Lot 808: 1969 Yellow Gold Omega Speedmaster Tribute to Apollo XI Reference ref. BA 145.022 (Estimate: US$10,300-12,800)

1969 Yellow Gold Omega Speedmaster Tribute to Apollo XI Reference ref. BA 145.022 (© Revolution)
Lot 808 at the Phillips Hong Kong watch sale on 29 May 2018: A 1969 Yellow Gold Omega Speedmaster Tribute to Apollo XI Reference ref. BA 145.022 (© Revolution)
1969 Yellow Gold Omega Speedmaster Tribute to Apollo XI Reference ref. BA 145.022 (© Revolution)

I shouldn’t bother to make my case for this watch here in a few lines. Our resident Speedmaster addict, Wei Koh will make more than a case for this watch, for you, in his article here. But if I may, this special 1969 watch was issued by Omega in celebrating the successful Apollo 11 mission. And it was the first Speedmaster made in solid gold.

1041 of these were made, with a good number given to astronauts and those closely involved with the Apollo mission. Numbers 33 – 1000 were, however, made available to the public. This is piece number 163.

Rarity and the challenge of finding one in good condition aside, as low as the estimate sounds, it starts to sound more like you’re about to lowball Phillips, when you think about the fact this watch essentially a solid chunk of yellow gold — bracelet and all.

Lot 809: Speedmaster Professional ref. 105.012 (Estimate: US$10,300-15,400)

Speedmaster professional ref. 105.012 (Image: phillipswatches.com)
Lot 809: Speedmaster professional ref. 105.012 (Image: phillipswatches.com)

The Speedmasters that NASA ultimately equipped the Apollo astronauts with included the ST105.003, ST105.012 and ST145.012. So if we’re getting serious about collecting moon watches, then these are references that you’ve gotta be on the lookout for.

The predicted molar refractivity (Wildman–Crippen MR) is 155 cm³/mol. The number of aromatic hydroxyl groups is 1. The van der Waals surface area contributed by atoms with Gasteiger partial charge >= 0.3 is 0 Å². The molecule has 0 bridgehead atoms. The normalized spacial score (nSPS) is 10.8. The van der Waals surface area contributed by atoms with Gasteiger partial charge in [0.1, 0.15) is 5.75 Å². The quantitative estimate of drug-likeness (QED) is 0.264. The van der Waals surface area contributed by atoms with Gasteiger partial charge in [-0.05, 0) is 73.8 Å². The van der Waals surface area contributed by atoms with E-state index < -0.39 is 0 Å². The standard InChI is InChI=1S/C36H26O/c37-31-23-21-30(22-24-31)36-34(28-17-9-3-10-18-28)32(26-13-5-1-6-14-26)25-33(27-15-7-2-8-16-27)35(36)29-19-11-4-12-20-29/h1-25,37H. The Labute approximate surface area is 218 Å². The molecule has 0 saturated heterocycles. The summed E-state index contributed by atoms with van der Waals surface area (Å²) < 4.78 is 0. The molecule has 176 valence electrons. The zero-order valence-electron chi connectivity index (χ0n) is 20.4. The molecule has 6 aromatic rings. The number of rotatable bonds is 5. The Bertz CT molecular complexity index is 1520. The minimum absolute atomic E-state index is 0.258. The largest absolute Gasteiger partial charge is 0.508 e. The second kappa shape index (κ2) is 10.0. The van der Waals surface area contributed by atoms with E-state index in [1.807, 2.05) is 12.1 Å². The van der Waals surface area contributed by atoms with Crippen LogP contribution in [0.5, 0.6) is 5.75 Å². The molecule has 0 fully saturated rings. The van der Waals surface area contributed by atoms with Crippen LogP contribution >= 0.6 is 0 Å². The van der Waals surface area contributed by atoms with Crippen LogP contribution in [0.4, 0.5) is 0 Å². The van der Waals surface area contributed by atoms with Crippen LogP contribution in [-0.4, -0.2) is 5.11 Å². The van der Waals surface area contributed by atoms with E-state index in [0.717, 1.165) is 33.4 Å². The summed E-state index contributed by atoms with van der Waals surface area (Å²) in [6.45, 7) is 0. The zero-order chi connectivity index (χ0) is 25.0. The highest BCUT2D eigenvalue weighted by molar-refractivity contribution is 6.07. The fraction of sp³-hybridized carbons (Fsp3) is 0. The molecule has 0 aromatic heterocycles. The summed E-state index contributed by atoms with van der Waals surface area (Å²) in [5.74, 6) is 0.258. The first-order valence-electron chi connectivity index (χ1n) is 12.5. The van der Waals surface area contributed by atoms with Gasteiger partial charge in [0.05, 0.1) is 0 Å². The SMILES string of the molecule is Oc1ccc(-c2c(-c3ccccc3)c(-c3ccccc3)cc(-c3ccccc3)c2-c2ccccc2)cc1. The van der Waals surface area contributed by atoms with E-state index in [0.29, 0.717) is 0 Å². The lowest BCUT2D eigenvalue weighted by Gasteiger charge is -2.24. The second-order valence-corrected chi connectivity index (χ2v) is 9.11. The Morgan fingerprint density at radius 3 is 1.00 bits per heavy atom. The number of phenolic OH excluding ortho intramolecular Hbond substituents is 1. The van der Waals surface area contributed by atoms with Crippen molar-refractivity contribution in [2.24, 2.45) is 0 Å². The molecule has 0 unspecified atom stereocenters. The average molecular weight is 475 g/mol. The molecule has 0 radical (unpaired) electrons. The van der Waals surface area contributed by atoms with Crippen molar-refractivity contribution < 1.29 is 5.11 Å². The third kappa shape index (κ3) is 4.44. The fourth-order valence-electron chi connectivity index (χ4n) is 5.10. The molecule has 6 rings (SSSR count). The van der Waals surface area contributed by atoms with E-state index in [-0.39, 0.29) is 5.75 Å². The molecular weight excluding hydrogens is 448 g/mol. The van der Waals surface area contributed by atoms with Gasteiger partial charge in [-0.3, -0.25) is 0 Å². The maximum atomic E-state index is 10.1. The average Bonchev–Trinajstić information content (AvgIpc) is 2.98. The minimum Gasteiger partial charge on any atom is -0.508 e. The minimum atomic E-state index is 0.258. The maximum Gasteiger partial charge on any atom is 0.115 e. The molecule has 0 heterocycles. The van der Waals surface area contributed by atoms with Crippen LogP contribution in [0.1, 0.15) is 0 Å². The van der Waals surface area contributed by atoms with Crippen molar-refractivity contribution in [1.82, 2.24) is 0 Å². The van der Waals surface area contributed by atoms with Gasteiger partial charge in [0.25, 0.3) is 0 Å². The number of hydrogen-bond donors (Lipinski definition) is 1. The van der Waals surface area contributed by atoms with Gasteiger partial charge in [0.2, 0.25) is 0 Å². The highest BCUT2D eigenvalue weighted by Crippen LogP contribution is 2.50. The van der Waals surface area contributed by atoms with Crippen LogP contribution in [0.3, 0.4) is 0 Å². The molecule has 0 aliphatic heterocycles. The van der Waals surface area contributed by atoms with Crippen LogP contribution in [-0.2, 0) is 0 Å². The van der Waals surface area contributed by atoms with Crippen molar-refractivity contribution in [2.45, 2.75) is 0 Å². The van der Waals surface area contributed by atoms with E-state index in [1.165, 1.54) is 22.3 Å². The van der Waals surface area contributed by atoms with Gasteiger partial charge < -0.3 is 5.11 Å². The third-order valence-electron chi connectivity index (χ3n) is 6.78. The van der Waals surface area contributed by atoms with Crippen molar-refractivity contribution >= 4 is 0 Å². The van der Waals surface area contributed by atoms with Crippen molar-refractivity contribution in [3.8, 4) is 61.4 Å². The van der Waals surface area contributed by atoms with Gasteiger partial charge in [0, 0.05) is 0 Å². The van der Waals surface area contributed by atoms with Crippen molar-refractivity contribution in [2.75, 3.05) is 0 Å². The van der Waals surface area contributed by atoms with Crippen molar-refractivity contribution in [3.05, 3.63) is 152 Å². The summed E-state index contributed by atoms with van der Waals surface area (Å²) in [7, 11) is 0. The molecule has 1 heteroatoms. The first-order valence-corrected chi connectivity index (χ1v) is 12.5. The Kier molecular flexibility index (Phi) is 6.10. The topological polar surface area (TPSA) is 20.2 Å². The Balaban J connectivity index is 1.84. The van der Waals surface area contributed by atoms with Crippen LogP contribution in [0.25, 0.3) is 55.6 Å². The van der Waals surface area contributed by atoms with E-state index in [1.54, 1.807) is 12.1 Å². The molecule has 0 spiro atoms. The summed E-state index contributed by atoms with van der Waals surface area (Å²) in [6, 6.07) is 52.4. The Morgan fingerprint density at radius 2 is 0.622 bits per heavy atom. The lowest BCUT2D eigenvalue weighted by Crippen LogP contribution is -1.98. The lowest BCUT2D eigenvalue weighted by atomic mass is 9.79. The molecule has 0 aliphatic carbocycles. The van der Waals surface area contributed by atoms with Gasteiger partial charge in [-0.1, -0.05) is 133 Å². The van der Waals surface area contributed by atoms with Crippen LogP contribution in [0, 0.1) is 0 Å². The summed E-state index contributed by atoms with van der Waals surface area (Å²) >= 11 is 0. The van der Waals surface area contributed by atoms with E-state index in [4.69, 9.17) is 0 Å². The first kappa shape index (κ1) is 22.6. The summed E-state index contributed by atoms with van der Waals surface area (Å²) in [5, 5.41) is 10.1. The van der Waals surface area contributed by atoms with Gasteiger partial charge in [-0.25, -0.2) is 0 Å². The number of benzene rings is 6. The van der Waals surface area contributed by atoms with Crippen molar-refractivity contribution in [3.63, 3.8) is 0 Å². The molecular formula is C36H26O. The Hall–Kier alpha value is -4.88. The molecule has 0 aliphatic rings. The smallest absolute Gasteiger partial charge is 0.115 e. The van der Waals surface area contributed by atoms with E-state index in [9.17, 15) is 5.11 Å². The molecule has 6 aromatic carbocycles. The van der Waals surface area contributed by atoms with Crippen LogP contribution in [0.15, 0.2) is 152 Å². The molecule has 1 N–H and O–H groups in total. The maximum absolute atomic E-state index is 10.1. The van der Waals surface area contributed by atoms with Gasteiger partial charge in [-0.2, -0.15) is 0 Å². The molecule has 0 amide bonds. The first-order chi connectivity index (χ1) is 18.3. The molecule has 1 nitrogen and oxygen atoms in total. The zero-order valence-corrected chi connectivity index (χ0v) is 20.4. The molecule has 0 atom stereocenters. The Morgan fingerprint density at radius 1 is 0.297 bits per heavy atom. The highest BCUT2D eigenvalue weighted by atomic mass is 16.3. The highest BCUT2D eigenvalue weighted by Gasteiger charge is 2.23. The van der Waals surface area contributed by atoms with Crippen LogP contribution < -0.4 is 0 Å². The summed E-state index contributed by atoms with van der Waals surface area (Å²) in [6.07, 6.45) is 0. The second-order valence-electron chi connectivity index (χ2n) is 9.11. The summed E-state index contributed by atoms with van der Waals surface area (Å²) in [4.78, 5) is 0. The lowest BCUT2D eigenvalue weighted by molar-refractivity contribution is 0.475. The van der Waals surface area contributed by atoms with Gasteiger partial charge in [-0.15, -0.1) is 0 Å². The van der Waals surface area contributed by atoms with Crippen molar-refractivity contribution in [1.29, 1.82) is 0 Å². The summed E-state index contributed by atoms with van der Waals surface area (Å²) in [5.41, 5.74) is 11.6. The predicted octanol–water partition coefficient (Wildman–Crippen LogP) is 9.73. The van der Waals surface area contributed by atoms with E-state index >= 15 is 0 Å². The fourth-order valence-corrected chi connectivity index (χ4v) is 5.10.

Think about it this way: There was a point in time when the “Paul Newman” Daytonas, were listed in auction books with US$10,000-20,000 estimates. If I may be so bold — for the Speedmaster moon watches, this is that point in time.

Lot 944: 1970 Speedmaster ref. 145.022-69ST (Estimate: $15,400-25,600)

1970 Speedmaster ref. 140.022-69ST (© Revolution)
Lot 944 at the Phillips Hong Kong watch sale on 29 May 2018: A 1970 Speedmaster ref. ST140.022-69 that has developed a deep brown patina on its dial (© Revolution)
1970 Speedmaster ref. 140.022-69ST (© Revolution)

Remember ref. ST145.012 mentioned earlier? Well, the 145.022-69ST is the succeeding generation updated with the cam actuated chronograph caliber 861, from the column wheel chronograph caliber 321.

But, why is it that this is the one with the highest estimate of the four in the round up? Here’s how we can make sense of this. You see, when we talk about the other two big names in the auction markets — Patek and Rolex — look hard enough and you’re bound to find early references in decent condition, because they’ve always been worn and used with a certain sense of reverence.

Early Speedmasters, on the other hand, were the working man’s watch; worn solely for utility. No one was being cautious and dainty about wearing a Speedmaster. As a result, today when you look for an early Speedy, the condition of what you find can be quite the challenge.

So when you find one in remarkable condition, that has had time to develop the most even, deep shade of chocolate patina; it is your lucky day.

Phillips Hong Kong Watch Auction: Six Details

29 May 1pm & 4:30pm HKT

1pm (lots 801-903)
4:30pm (lots 904-1031)

Mandarin Oriental Hong Kong
5 Connaught Road, Central, Hong Kong (map)

For more, check out Revolution Hong Kong Digital Editor, Kevin Cureau’s video interview with Thomas Perazzi, here.